But a deeper problem is that however they get here, machines in fact cannot carry out the cognitive tasks associated with scientific reason. What they can do is merely serve as instruments to assist us as we carry out those tasks, as telescopes, microscopes, electrometers, scales, slide rules, pencil and paper, etc. do. Schliesser is essentially taking for granted the computationalist theory of mind, on which cognitive processes in general are computational processes (in the sense of “computational” associated with modern computer science), so that they could be carried out by a machine as well as by us. The “machine scientists” Schliesser is describing would accordingly be characterizable in terms of a kind of “android epistemology,” or perhaps in terms of what Paul Thagard calls “computational philosophy of science.” But you don’t have to be an anti-naturalist to think that this whole idea is wrongheaded. You just have to “get your Searle on,” as it were.
I am alluding here not to John Searle’s famous Chinese Room argument, but to the less well-known but more penetrating argument of his paper “Is the Brain a Digital Computer?” (restated in The Rediscovery of the Mind), according to which computation is not intrinsic to the physics of a system, so that it makes no sense to regard anything as carrying out a computation apart from the designers and/or users of a system who assign a computational interpretation to its processes. (I discuss Searle’s argument in more detail in the post on Popper linked to above, since it is related to Popper’s argument.) Saul Kripke has presented a similar argument, to the effect that there is nothing in the physical properties of any machine that can determine precisely which program it instantiates. Any set of processes could, as far as their inherent physical properties alone are concerned, be interpreted either as the carrying out of one program or as a malfunction in the carrying out of some different program. (I’ve discussed this argument too in greater detail in another earlier post.)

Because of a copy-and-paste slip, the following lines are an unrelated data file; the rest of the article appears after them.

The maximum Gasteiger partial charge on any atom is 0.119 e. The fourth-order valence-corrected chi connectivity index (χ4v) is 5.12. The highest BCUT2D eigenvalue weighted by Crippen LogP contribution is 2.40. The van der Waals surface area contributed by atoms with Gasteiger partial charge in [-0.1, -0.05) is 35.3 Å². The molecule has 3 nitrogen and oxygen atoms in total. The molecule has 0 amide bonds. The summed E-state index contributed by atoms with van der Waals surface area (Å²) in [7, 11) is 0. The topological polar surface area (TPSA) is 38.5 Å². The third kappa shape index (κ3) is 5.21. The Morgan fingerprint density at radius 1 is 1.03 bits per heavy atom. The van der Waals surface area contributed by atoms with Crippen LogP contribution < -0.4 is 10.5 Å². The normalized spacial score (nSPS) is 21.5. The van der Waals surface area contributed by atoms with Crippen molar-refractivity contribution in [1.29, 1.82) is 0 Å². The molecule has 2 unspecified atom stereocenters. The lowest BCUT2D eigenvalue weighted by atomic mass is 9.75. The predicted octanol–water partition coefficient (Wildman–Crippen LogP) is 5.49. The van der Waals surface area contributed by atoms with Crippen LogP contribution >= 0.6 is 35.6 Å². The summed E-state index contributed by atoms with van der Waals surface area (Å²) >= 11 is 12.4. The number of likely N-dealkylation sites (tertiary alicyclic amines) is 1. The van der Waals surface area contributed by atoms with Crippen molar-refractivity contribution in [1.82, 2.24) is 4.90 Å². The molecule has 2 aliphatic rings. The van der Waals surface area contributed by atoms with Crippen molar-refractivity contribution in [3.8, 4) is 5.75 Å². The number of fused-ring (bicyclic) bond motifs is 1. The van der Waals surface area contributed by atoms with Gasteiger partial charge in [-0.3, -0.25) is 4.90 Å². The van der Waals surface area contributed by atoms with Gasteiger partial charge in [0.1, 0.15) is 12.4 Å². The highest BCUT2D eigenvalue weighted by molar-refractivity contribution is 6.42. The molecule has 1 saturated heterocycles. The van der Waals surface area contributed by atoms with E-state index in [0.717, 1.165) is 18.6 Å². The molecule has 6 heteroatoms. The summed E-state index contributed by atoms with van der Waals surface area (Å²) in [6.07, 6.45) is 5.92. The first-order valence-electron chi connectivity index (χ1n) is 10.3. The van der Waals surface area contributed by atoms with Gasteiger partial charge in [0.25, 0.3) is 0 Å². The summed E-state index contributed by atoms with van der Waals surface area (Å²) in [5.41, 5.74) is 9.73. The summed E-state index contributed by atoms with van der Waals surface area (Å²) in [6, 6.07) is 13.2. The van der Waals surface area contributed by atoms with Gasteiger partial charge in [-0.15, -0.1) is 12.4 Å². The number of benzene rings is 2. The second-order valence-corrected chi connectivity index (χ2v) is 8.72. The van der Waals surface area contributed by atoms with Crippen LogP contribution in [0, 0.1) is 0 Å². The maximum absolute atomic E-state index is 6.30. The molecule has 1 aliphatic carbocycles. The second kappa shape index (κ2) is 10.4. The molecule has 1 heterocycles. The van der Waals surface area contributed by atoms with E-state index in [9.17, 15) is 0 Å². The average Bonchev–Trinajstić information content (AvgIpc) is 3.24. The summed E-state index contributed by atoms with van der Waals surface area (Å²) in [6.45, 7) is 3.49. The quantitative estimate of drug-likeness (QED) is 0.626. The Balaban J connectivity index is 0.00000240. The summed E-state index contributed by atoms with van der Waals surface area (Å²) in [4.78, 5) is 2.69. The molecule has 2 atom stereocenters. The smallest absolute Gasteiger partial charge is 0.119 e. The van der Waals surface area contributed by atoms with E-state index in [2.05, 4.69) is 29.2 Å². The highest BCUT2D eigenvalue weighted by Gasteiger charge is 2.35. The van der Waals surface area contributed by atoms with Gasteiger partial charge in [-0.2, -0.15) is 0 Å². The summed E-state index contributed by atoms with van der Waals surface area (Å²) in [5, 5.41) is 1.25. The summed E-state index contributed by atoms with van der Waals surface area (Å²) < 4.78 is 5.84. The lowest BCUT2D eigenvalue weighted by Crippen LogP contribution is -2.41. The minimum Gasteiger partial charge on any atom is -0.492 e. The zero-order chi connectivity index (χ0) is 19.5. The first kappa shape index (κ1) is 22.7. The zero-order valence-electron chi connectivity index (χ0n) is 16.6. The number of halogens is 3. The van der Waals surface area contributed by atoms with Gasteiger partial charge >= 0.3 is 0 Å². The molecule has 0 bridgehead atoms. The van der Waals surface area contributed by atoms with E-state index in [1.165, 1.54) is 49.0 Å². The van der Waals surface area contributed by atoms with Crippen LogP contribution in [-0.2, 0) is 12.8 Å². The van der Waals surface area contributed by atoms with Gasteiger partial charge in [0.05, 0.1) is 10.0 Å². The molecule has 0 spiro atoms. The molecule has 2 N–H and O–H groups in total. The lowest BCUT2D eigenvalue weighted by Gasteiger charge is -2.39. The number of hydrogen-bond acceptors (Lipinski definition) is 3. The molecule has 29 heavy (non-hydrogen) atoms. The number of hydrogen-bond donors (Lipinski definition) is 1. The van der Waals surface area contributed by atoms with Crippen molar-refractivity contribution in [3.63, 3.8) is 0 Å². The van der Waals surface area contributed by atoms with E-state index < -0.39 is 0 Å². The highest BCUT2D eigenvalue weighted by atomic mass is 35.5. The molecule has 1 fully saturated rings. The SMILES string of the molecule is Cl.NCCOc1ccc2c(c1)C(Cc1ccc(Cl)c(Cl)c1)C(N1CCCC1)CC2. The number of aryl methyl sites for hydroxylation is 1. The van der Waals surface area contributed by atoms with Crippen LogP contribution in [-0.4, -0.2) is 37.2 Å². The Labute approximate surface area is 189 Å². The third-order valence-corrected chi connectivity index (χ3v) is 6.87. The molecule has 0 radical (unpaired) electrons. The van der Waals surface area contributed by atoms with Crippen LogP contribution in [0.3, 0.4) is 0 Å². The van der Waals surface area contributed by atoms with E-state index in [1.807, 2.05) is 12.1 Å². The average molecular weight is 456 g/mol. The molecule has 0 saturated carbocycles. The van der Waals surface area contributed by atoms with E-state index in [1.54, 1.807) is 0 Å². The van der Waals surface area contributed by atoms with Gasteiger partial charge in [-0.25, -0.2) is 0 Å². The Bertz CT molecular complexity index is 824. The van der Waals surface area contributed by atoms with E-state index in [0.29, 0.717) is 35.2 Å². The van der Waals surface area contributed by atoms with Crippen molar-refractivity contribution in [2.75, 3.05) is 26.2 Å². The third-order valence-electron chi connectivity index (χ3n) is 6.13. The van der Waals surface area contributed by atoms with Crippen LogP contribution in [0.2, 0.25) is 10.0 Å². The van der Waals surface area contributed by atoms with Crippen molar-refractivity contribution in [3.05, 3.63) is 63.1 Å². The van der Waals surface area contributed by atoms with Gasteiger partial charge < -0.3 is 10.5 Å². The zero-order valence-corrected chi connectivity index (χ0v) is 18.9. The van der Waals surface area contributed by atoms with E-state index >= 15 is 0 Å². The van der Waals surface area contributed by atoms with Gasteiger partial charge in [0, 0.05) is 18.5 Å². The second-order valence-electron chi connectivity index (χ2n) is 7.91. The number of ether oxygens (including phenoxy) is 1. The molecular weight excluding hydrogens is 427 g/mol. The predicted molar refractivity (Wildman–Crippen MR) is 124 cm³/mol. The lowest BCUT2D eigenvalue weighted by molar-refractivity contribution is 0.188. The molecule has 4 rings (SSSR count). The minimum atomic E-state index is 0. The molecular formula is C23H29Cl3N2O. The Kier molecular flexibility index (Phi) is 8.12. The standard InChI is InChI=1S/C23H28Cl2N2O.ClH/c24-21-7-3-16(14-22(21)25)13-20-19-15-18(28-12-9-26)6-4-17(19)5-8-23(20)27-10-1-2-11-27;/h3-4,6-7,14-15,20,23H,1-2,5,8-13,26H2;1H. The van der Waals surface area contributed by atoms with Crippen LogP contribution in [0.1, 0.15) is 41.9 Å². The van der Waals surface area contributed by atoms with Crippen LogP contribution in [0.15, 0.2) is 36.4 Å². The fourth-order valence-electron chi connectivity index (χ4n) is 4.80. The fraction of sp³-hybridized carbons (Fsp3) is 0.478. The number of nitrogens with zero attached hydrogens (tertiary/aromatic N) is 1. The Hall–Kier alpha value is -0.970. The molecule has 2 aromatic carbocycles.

Now I think that it is in fact too strong to conclude on the basis of Searle’s, Popper’s, or Kripke’s arguments that there is nothing like computation inherent in physical processes, full stop. The correct thing to say is rather that there is nothing like computation inherent in physical processes given an essentially materialist, anti-teleological conception of the physical. However, if we allow that there is teleology of a broadly Aristotelian sort immanent to physical systems, then (as I’ve noted in earlier posts like this one and this one) we can make sense of the idea that certain physical systems are inherently directed toward the realization of this computational process rather than that one. And if Nagel’s brand of naturalism is correct (though of course I don’t myself think it is), then such teleology can be made sense of without reference to a divine cause. But what we would be left with in such a case is precisely Nagel’s form of naturalism -- a form that acknowledges the force of the EAAN and affirms teleology so as to get around problems of the sort the argument raises -- and this can hardly help to salvage Schliesser’s objection to the EAAN.